Yeah, that’s another debate about the pros and the cons of python and ruby. Many thinks it’s a false debate, you have just to give a try to both and see. I strongly disagree.
You cannot judge a whole language in a couple of hours, in a couple of days or even in a couple of weeks. Languages are complex, you have to learn the syntax and moreover and that’s maybe the most important part, the inhereted library which come with it.
For example, Ruby comes with great web/network related libraries (RoR, watir, webrat, anemone…) Hence, tools in the linux distribution BackTrace use Ruby as the lang of choice. In another side, Python has great libraries in stuff which use realtime environment, we can think about blender, games development, OpenGL, graphics interfaces…
Python has a huge support from Google, so it means a lot about the quality of the language. Nevertheless, the creator himself of Python now works for Google, so we can legitimetely question Google for its impartility about this subject. Ruby has direct or indirect support also from a lot of companies, but any of this campanies can compare to the size and the influence of Google.
Python and Ruby was created nearly at the same time and I think that the version number of the two languages reflected the underlined philosophy. Ruby’s current versions is 1.8.7 and 1.9.2. Python’s are 2.7 and 3.2. We can fully accept that’s for ruby, 1.X are major version whereas for python X.1 are the major version. So, for the same amount of time, Ruby have 9 “majors” versions whereas Python only 3. Yeah, I know it’s mean nothing about the quality of the language but it reflects a lot about the two language philosophies. Ruby move forward quickly and so does its community. Python works slowly but with far more strong support for each its version.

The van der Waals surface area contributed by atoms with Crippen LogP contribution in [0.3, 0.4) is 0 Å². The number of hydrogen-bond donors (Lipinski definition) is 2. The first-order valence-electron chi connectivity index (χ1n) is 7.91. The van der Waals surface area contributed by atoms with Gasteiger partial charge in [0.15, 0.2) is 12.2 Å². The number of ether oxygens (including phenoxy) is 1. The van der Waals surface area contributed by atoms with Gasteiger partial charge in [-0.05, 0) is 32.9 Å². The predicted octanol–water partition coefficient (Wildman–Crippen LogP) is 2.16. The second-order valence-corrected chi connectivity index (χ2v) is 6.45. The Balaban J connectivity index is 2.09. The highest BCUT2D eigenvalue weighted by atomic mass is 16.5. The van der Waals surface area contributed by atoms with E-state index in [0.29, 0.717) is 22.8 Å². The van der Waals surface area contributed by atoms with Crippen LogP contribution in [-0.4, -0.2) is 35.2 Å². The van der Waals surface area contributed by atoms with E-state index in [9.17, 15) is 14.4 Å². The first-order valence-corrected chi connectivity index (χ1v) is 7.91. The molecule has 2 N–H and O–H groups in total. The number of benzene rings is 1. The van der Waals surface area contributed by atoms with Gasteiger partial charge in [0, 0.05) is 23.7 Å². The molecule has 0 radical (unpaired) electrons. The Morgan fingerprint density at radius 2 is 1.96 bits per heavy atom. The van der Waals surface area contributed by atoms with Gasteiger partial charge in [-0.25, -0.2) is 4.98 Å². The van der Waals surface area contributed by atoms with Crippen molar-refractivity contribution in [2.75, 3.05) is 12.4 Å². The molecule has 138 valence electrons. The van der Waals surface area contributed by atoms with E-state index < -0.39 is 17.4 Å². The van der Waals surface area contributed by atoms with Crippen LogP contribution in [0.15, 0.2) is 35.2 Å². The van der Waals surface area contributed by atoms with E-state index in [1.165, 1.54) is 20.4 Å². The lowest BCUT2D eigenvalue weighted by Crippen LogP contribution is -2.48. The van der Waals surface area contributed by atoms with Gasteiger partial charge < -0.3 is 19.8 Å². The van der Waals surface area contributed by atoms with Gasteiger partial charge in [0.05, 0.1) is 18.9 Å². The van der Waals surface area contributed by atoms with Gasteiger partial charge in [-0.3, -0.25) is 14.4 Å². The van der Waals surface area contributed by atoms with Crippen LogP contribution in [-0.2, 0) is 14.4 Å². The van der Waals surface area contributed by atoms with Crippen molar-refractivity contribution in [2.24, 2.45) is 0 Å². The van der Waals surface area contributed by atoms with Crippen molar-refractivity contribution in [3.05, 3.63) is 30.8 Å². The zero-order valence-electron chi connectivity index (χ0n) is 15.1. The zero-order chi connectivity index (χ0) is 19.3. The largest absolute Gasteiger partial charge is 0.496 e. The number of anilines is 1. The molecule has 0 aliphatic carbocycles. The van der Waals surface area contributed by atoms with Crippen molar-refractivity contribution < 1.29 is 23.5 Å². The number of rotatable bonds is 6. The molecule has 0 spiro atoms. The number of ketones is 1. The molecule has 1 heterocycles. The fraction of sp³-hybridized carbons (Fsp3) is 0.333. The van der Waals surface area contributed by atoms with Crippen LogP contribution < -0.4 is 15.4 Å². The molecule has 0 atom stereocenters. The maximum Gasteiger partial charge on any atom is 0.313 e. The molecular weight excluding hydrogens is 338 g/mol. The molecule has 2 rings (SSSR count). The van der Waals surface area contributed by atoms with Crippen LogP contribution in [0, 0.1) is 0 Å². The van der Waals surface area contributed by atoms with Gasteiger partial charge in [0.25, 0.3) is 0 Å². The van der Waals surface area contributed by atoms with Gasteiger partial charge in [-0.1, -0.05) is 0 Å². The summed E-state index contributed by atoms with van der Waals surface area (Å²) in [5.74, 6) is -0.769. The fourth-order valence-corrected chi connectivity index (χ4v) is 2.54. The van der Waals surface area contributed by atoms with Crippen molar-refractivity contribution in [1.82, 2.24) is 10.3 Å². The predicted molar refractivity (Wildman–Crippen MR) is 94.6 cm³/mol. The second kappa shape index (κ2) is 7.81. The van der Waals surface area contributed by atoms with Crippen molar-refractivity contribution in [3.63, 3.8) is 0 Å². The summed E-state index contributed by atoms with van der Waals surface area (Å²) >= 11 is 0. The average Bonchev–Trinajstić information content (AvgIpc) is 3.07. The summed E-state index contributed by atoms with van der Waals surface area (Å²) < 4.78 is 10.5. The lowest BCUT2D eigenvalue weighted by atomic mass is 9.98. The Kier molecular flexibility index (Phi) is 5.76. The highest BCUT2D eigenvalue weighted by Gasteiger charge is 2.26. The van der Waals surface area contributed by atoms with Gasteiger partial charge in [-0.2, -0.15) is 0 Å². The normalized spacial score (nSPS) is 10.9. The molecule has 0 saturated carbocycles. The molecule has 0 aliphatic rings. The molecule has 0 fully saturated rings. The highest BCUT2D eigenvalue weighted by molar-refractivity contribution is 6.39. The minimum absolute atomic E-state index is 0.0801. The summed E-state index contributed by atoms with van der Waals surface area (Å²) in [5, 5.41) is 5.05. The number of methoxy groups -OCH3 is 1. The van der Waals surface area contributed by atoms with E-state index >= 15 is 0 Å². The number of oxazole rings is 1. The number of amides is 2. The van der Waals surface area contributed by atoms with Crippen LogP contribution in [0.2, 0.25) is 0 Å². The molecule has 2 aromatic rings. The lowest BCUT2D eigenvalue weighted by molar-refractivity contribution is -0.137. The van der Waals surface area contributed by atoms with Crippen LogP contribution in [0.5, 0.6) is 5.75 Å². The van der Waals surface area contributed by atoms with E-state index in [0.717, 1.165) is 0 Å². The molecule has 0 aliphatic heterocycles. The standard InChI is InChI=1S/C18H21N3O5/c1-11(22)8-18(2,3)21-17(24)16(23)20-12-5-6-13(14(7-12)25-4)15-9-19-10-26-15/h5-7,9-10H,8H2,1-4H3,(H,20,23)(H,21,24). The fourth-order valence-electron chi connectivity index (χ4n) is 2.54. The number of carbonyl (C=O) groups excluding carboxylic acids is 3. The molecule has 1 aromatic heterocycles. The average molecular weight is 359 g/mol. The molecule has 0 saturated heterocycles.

We can fell that in the language libraries. Python’s one tend to be more stable, less subject of changes, more robust and on another side Ruby’s one are more in the edge, with features been added, deleted and changed every time, and finally with better and simpler approach particularly with the ruby DSL which can make things pretty clear with a reading like natural english (: Rspec is a good example).
The downside of ruby is the inconsistency of the behavior between versions. This works for the core but also for its libraries. For example, core regex behaves in a different way in Ruby 1.8 and Ruby 1.8 with unicode strings. It can be very frustrating. Another thing frustrating is to make a extensive use of DSL, Ruby allows libraries and modules to pollute the global namespaces very easily and to monkey patch the core classes. It can be useful to have a to_json methods associated with every arrays but it can be painful when two libraries try to add to_json twice and their to_json do not behave in the same way. Python modules are simpler, prettier and they do not pollute the namespace. Unfortunately, Python miss tools like rubygems and bundler to make the management of modules very easy and consistent.
Back to the beginning of the post, it’s not easy to choose between this two great languages. On the other hand, you cannot waste your time rewriting your application in both to see what fits best. My opinion is simple. Python is a language to talk to the computer. Ruby make the computer able to talk to you. Python takes a academic approach trying to do the right things at the right point. Ruby try to fill the hole between humans and computer. Good or Bad ? Who can tell ? If you want a stable approach learn Python. If you like to gamble, bet Ruby.